Two young men who had been fishing on an island in the Potomac River when they responded to the shouts of nine persons stranded nearby on a raft apparently drowned yesterday in the swiftly flowing current, authorities said.

The nine persons who had been wedged in their rubber raft against the base of a small dam about one mile north of the Chain Bridge were later towed to safety by a Park Police helicopter.

A search in the river yesterday for the bodies of the would-be rescuers was unsuccessful. By late last night neither body had been recovered. Police declined to release the men's names until the bodies were found.

Those on the raft had set out from Cabin John, intending to make a leisurely downstream journey towards the District of Columbia.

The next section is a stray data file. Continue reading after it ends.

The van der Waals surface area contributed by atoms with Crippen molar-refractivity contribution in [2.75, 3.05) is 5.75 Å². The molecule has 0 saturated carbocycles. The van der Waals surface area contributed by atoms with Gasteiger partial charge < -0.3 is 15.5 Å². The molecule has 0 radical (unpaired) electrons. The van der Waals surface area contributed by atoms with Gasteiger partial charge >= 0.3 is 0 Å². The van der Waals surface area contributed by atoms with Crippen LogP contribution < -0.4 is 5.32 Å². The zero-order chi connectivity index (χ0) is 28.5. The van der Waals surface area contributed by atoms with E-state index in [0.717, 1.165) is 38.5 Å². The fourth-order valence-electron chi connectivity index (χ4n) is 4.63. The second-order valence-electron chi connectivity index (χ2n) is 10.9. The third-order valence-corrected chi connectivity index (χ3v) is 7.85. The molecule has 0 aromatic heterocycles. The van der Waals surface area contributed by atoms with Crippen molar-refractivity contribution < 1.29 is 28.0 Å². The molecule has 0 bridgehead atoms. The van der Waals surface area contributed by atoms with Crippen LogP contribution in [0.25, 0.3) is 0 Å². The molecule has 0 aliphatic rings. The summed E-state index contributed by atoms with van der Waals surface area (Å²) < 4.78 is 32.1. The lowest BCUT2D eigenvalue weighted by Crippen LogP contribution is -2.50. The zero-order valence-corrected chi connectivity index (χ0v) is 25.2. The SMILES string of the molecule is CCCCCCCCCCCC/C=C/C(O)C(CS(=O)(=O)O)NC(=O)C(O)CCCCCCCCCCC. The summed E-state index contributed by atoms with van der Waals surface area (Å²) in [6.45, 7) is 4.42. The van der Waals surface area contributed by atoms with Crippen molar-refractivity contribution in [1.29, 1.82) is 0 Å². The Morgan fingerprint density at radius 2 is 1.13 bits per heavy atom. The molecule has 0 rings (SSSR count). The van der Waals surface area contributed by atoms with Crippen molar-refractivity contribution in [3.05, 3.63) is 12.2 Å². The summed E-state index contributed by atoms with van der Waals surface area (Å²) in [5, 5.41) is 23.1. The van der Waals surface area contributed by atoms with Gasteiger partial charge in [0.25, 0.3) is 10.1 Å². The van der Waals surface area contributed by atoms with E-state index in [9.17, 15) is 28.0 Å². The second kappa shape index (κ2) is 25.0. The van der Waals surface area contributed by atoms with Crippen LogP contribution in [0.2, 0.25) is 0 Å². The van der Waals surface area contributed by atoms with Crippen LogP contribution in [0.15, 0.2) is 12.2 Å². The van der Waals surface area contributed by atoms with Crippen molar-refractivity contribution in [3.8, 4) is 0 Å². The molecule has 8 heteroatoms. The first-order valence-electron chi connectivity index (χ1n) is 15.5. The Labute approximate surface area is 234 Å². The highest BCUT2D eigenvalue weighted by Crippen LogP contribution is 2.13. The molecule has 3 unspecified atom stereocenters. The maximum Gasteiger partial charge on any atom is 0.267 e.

The river into which they pushed their raft was not the same as the placid watercourse on which several of them had made a pleasant downstream journey last fall.

Brown, colored and swollen by the runoff from recent rain and thunderstorms, the Potomac flowed fast and high yesterday.

Within a short time their raft was jammed against the base of the dam. Water gushed all around them.

"We could not get out," said Cliff Beasley, 38, of Alexandria, one of the rafting party.

"It was like being in a box," he added, 'with concrete on either side."

About two hours into their cold, wet ordeal those on the raft saw the two men fishing on Snake Island, about 40 yards away.

"We yelled, 'hey, get help for us!'" Beasley said. He said the young men, neither wearing a life-vest got into their own boat, a 10-foot flatboat.

"Then," Beasley went on, "we couldn't see anybody."

Someone on shore told Park Police that the swift current had pushed the boat with the two men into another dam nearby.

The boat was later recovered.

About 1 p.m. a Park Police helicopter dropped a rope to the seven men and two women on the raft, and towed them about 50 feet to shore.

"We stayed in the raft," Beasley said. "No one could possibly swim in that water."